Website review by Polly Conway, Common Sense Education | Updated September 2013

The Noun Project

Think in pictures with vibrant visual language everyone can understand

Learning rating
Community rating
Based on 2 reviews
Privacy rating
43%| Warning Expert evaluation by Common Sense
Subjects & Skills
Arts, Communication & Collaboration, Creativity

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Pros: Most of the icons are fantastic, and it's fun just to browse the site.

Cons: Some icons are repetitive, and some schools may not have the design software needed to create them.

Bottom Line: It's a neat, well-executed concept with lots of possibilities for learning, imagining, and creating.

You can use the Noun Project in an English, history, foreign language, or art class; its uses are pretty versatile. For example, ask students to create their own set of symbols and then ask them to trade with another student to see how they translate. Students will learn that it's tricky to communicate exactly what you mean through pictures. Ask kids in a Spanish class to create flashcards using Noun Project icons, or ask an ELL class to translate icons into English.

The site may also be helpful for kids with special needs or for non-verbal students; it's been used by educators to successfully teach autistic students.

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The Noun Project is a website that's creating a global visual language of symbols and icons. With the hope that this language will help people from all over the world communicate, they're accepting icons from numerous artists and designers. Students may be drawn to the goofier icons (a guy on the toilet, a dog sniffing another dog's rear), but there's definitely the possibility for learning or, at the very least, reflecting on what it would be like to only communicate visually. Icons are organized by designer or category; categories include People, Transportation, Animals, Weather & Nature, etc. Each category is then broken down further into subcategories.

If you download an icon for your own use, you must either attribute it to the designer or pay a fee (usually $1.99) to purchase it unattributed. If someone purchases your design, the money will be deposited directly into your PayPal account monthly. The Noun Project uses Creative Commons licensing to give designers the creative rights to own and share their work as desired.

Students can learn that not all languages are verbal; people have used symbols to communicate for thousands of years. They can also think critically about icons the world may be missing. If they decide to create their own icon, kids will learn design skills as they go through the process of drawing an image and making it into a file they can upload and share with others. Students will use their imagination to think about what icons they'd like to invent and how to best represent a word using a picture. It's also fun to guess what each icon means before you click on it! Be aware that you need to have your own design software to create an icon -- the Noun Project provides guidelines and advice, but it's ultimately a repository for content and not a design tool.

Hundreds of artists and designers have contributed their own icons to the project, and the language they're creating is quite a sight. Some of the icons are silly, like the cupcake- and donut-laden Sugar Suite collection. Some are beautiful, and others are very clear visual representations. The project itself is a huge, ambitious undertaking, and it's neat to see it grow as more people add their symbols. Some icon sets are repetitive; trendy mustaches and food items pop up everywhere, while more serious icons may not get the attention they need. Practical uses include helping autistic kids communicate; a fist icon from the Noun Project was used extensively during the Occupy Wall Street protests.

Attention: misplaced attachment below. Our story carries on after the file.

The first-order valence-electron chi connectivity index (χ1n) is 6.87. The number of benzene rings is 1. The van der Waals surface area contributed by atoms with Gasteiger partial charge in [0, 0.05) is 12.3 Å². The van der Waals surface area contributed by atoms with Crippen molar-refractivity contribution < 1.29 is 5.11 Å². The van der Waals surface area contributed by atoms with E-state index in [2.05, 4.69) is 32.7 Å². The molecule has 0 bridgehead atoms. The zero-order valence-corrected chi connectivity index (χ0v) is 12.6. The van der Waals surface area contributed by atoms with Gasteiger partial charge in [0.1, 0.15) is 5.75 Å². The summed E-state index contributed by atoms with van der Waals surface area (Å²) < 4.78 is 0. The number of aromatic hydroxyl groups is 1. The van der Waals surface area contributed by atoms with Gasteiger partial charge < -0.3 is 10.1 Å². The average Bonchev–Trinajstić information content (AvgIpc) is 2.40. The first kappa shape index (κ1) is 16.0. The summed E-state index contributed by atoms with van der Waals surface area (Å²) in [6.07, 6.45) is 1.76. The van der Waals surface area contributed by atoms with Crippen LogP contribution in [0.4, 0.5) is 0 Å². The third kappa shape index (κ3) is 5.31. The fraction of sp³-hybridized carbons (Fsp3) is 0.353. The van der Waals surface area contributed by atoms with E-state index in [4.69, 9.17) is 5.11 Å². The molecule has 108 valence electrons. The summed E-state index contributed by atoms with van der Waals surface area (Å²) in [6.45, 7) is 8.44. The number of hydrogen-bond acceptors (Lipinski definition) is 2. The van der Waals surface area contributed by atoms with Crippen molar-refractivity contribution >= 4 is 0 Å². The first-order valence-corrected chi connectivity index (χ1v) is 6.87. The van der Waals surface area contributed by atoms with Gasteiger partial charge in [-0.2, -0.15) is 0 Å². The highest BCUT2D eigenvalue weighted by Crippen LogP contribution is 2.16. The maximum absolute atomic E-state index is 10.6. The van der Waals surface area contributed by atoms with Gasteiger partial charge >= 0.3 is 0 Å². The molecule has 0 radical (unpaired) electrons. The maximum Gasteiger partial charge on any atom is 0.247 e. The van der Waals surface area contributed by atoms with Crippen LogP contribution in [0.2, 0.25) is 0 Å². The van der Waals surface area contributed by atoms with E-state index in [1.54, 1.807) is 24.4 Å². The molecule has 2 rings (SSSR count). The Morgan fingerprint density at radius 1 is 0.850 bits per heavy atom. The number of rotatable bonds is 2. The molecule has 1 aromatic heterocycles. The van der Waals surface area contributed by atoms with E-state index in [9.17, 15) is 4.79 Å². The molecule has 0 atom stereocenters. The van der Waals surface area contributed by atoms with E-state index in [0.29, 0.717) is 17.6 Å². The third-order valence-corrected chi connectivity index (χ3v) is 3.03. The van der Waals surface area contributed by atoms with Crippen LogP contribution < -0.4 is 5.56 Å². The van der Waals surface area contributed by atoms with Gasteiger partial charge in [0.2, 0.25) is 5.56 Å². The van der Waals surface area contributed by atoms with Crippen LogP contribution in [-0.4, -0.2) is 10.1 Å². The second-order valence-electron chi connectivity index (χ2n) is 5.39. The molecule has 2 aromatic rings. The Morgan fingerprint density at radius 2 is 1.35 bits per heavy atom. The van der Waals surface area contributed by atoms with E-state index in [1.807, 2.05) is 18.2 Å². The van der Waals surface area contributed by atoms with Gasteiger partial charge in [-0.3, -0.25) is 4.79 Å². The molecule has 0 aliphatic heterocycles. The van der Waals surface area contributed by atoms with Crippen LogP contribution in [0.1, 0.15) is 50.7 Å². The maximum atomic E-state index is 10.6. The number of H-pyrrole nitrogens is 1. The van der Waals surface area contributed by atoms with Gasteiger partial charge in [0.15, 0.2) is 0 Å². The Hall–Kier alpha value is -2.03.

Overall Rating


It's fun to browse through all the icons people have created. Creating an icon takes more focus, but it could be a great challenge for young artists. 


This language is meant to be shared; if users adopt some of the icons and use them in their own projects, it becomes a social experience.


There's a lot of advice about licensing, and the site gives guidelines on creating an icon. It also guides you through the icon-uploading process. 

Common Sense reviewer
Polly Conway Common Sense

Community Rating

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Featured review by
Ivy L. , Special education instructor
Special education instructor
P.S. 130 Abram Stevens Hewitt
Bronx, United States
Free icons for every noun!!
I wouldn't use this website to teach a topic, but I would use it to practice a concept. It has symbols all in one place and they are free. You could also pay and create more favorite folders, but I do not mind doing a little searching. I wouldn't mind if they created some colorful ones as well, but symbols usually are black and white.
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Data Safety
How safe is this product?
Unclear whether this product supports interactions between trusted users and/or students.
Unclear whether this product displays personal information publicly.
User-created content is not filtered for personal information before being made publicly visible.
Data Rights
What rights do I have to the data?
Users can create or upload content.
Processes to access and review user data are available.
Processes to modify inaccurate data are available.
Ads & Tracking
Are there advertisements or tracking?
Data are shared for third-party advertising and/or marketing.
Unclear whether this product displays traditional or contextual advertisements.
Behavioral or targeted advertising is displayed.

Continue reading about this tool's privacy practices, including data collection, sharing, and security.

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